It’s the Most Wasteful Time of the Year
Ah, the holidays! It’s a time for family, friends, and a little bit of excess. Well, according to Unilever and Love Food Hate Waste, it’s a time for quite a lot of excess. It is estimated that:
Every Christmas, British consumers throw away an estimated 2 million turkeys, 74 million mince pies and 5 million Christmas puddings.
This leads to £64 million wasted on uneaten Christmas food. Combined with all the other waste that is created over the holiday period, such as gift wrap and Christmas cards, it’s high time that we all start looking at all our holiday food waste, and how we can reduce it.
Tip 1: Use your freezer
There are so many different foods from a traditional Christmas dinner that will freeze well, if you know how to do it properly.
- Turkey – The main dish of the Christmas feast can freeze very well. You should remove the meat from the bones first, and it can be frozen for up to three months – just about when you’ll want to eat turkey again!
- Gravy – If your gravy is flour-based, then it can be frozen. You can spoon gravy into ice cube trays for small amounts in the future. Thaw frozen gravy in the refrigerator overnight, then reheat it slowly in a saucepan
- Stuffing – Much like turkey, stuffing freezes very well for up to three months. Store it in small portions in an airtight container and reheat to add some holiday magic to a classic Sunday roast.
- Roast potatoes – Yes, you can freeze roasties! You can either store the spuds in one large resealable plastic bag or divide the leftovers into manageable portions using smaller resealable plastic bags.
Just make sure to date and label everything so you know what exactly you have in your freezer, and when it should be used by.
Tip 2: Plan ahead
We’ve talked before about the usefulness of food planning and making a shopping list, but it’s even more important to do this during the holidays. There are so many more opportunities for spontaneous purchases, and seemingly attractive Buy-One-Get-One-Free offers. You should take a hard look at these offers, and ask yourself:
- Is it actually a good deal?
- Do I really need extras of this particular ingredient or product?
- When will I actually eat this?
It’s also important to know how many people are going to be at the big feast. It’s tempting to cook as much as possible, but in reality you don’t need a 12 pound turkey if there are only four people eating. A good estimate for each person is 125g of potatoes, 80g of each vegetable and, if you eat turkey, about 250g.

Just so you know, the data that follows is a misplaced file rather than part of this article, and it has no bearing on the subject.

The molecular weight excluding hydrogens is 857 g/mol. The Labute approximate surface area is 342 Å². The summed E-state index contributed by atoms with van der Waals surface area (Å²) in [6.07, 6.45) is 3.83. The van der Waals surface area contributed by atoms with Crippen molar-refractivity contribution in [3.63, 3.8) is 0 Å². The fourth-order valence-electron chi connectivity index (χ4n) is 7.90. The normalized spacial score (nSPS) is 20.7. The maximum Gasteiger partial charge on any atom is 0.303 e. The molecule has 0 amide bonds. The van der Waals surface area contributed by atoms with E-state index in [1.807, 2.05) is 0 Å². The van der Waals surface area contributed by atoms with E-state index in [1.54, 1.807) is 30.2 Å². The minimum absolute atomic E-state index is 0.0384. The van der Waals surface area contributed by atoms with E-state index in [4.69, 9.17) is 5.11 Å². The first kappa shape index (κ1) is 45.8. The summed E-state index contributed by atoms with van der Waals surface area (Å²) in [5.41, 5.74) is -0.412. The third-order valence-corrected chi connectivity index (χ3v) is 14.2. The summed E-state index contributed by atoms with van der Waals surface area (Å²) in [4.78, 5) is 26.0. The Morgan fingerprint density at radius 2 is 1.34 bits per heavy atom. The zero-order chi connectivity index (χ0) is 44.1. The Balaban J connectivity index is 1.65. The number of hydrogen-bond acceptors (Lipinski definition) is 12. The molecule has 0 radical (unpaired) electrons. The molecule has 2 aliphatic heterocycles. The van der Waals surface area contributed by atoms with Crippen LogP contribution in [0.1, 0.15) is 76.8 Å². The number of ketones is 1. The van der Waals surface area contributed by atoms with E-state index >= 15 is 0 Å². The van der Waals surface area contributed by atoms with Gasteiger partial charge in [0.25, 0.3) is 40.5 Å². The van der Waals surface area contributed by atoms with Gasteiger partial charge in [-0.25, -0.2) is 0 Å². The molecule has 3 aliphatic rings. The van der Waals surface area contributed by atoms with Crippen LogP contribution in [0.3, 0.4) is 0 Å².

Finally, it’s also vital to remember that although most supermarkets will be closed on Christmas Day and Boxing Day, this doesn’t mean that food needs to be hoarded!
Tip 3: Be creative
You don’t always have to have a traditional dinner. If you don’t like Brussels sprouts, then why buy them? Instead, you could just serve more carrots, or replace the sprouts with less controversial green veg such as Savoy cabbage. Furthermore, if you have vegetarians or vegans at your holiday feast, do you really need to make two versions of certain dishes? Vegan stuffing can be just as delicious as traditional stuffing, and by making just one dish, you won’t create holiday food waste, and also save time too. (The Edgy Veg has a great recipe for vegan stuffing.)
Finally, be more creative with your use of leftovers! While a turkey curry is a classic, there are lots of other ways that you can use up excess ingredients and reduce your holiday food waste. Some Saucy Dressings recipes include:
- Minty winter salad of peas, ham, and feta
- Chicken or turkey salad with avocado and dried berries
- Mince pies
- Brussels sprouts and mandarin winter salad
And if in doubt, you can also package up any leftovers to give to visiting relatives so that you aren’t left with half a turkey or 12 untouched bread rolls.